What Can Brain-Controlled Prosthetics Tell Us About The Brain?
The ceremonial opening kick of the 2014 FIFA World Cup in Sao Paolo, Brazil, which was performed—with the help of a brain-controlled exo-skeleton—by a local teen who had been paralyzed from the waste down due to a spinal cord injury, was a seminal moment for the area of neuroscience that strives to connect the brain with functional prosthetics. The public display was a representative of thousands of such neuroprosthetic advances in recent years, and the tens of years of brain research and technological development that have gone into them. And while this display was quite an achievement in its own right, a Drexel University biomedical engineer working at the leading edge of the field contends that these devices are also opening a new portal for researchers to understand how the brain functions.
Karen Moxon, PhD, a professor in Drexel’s School of Biomedical Engineering Science and Health Systems, was a postdoctoral researcher in Drexel’s medical school when she participated in the first study ever to examine how the brain could be connected to operate a prosthetic limb. More than 15 years after that neuroscience benchmark, Moxon’s lab is showing that it’s now possible to glean new insight about how the brain stores and accesses information, and into the causes of pathologies like epilepsy and Parkinson’s disease.
In a perspective published in the latest edition of the neuroscience journal Neuron Moxon and her colleague, Guglielmo Foffani from San Pablo University in Spain, build a framework for how researchers can use neuroprosthetics as a tool for examining how and where the brain encodes new information. The duo highlights three examples from their own research where the brain-machine-interface technology allowed them to isolate and study new areas of brain function.
“We believe neuroprosthetics can be a powerful tool to address fundamental questions of neuroscience,” Moxon said. “These subjects can provide valuable data as indirect observers of their own neural activity that are modulated during the experiments they are taking part in. This allows researchers to pinpoint a causal relationship between neural activity and the subject’s behavior rather than one that is indirectly correlative.”
The challenge faced by all scientists who study the brain is proving a direct relationship between the action of the subject and the behavior of brain cells. Each experiment is designed to chisel away at the uncertainty in this relationship with the goal of establishing causality—proof that the behavior of neurons in the brain is actually what is causing a subject to perform a certain action. Or, conversely, that a certain neural behavior is the direct result of an external stimulus.
Neuroprosthetics, according to Moxon, could be the way around this obstacle. This is because the prosthetic, as a stand-in for an actual body part or set of them, is also a vehicle for getting real-time feedback from the brain.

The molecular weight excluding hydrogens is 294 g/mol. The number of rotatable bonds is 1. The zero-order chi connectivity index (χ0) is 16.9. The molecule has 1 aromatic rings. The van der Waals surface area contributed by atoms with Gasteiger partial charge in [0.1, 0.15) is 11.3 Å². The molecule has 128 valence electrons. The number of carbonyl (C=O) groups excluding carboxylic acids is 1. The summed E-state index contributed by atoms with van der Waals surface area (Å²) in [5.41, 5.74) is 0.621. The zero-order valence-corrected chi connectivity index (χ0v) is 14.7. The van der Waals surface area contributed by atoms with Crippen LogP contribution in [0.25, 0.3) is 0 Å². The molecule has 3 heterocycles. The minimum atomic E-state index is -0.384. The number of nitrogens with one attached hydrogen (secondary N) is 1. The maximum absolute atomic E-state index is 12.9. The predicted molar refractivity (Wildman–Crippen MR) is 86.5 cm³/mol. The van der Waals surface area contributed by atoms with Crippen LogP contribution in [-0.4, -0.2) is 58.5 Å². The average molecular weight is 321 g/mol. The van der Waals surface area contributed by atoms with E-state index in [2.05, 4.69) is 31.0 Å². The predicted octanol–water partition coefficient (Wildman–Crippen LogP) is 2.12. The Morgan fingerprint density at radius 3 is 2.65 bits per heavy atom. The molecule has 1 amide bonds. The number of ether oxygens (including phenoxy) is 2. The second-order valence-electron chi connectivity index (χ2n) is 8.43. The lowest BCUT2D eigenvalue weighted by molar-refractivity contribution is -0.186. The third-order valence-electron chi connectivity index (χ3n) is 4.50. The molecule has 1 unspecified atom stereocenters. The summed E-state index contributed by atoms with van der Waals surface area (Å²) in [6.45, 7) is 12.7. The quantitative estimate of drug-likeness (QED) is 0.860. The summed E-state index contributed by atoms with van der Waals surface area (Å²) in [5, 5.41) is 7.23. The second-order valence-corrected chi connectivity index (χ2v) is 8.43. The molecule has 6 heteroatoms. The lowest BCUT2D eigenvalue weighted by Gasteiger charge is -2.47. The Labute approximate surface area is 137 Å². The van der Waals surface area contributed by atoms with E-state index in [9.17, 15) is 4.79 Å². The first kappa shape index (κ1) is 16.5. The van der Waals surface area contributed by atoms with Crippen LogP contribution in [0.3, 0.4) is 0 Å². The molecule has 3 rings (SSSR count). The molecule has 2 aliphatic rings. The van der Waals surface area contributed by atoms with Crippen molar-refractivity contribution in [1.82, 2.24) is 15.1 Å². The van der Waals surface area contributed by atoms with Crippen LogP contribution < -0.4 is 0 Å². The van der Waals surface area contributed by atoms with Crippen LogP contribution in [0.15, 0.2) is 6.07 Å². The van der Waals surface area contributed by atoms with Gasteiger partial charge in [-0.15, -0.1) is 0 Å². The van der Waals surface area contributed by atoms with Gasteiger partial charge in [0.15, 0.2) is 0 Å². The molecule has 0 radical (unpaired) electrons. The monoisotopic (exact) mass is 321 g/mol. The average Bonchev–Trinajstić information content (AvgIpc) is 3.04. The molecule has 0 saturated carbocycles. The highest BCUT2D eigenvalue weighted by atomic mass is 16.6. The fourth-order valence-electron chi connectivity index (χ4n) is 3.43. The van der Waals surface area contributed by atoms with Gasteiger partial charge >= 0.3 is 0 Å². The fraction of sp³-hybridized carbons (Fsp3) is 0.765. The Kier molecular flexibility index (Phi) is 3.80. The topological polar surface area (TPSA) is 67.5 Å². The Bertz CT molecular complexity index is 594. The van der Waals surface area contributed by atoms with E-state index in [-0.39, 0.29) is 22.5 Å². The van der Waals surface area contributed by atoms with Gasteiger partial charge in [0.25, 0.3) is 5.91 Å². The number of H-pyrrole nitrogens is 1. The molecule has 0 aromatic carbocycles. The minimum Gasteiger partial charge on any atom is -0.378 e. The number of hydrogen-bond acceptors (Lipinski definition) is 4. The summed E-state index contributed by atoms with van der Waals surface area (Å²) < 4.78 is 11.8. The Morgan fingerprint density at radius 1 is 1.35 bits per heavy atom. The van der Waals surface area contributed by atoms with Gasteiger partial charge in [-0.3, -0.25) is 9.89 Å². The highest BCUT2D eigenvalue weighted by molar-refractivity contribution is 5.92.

“Subjects can be viewed as indirect observers of their own neurophysiological activity during neuroprosthetic experiments,” Moxon said. “To move the prosthesis they must think both about the motor functions involved and the goal of the movement. As they see the movement of the prosthetic their brain adjusts in real time to continue planning the movement, but doing it without the normal feedback from the moving body part—as the prosthetic technology is standing in for that part of the body.”
This separation of planning and movement control was pivotal to Moxon’s research on how the brain encodes for the passage of time, which she recently reported in the Journal of Neuroscience. But this is just one example of how brain-machine-interface technology can be used to experimentally tease out and observe new certainties about the brain.
Moxon, who was recently elected a fellow of the American Association for the Advancement of Science and the American Institute for Medical and Biological Engineers, suggests that in addition to the study of how neurons encode and decode information in real time, incorporating neuroprosthetics into experiments could also show how this coding process changes with learning and is altered in pathological conditions like the ones that cause epilepsy and Parkinson’s disease.
“While the past 15 years have witnessed tremendous advancements in neuroprosthetic technology and our basic understanding of brain function, the brain-machine-interface approach is still expanding the landscape of neuroscienctific inquiry,” Moxon said. “By circumventing classical object-observer duality, the BMI research paradigm opens doors for a new understanding of how we control our own brain function including neural plasticity—and this has the potential to lead to new treatments and therapies for epilepsy, Parkinson’s and other pathologies.”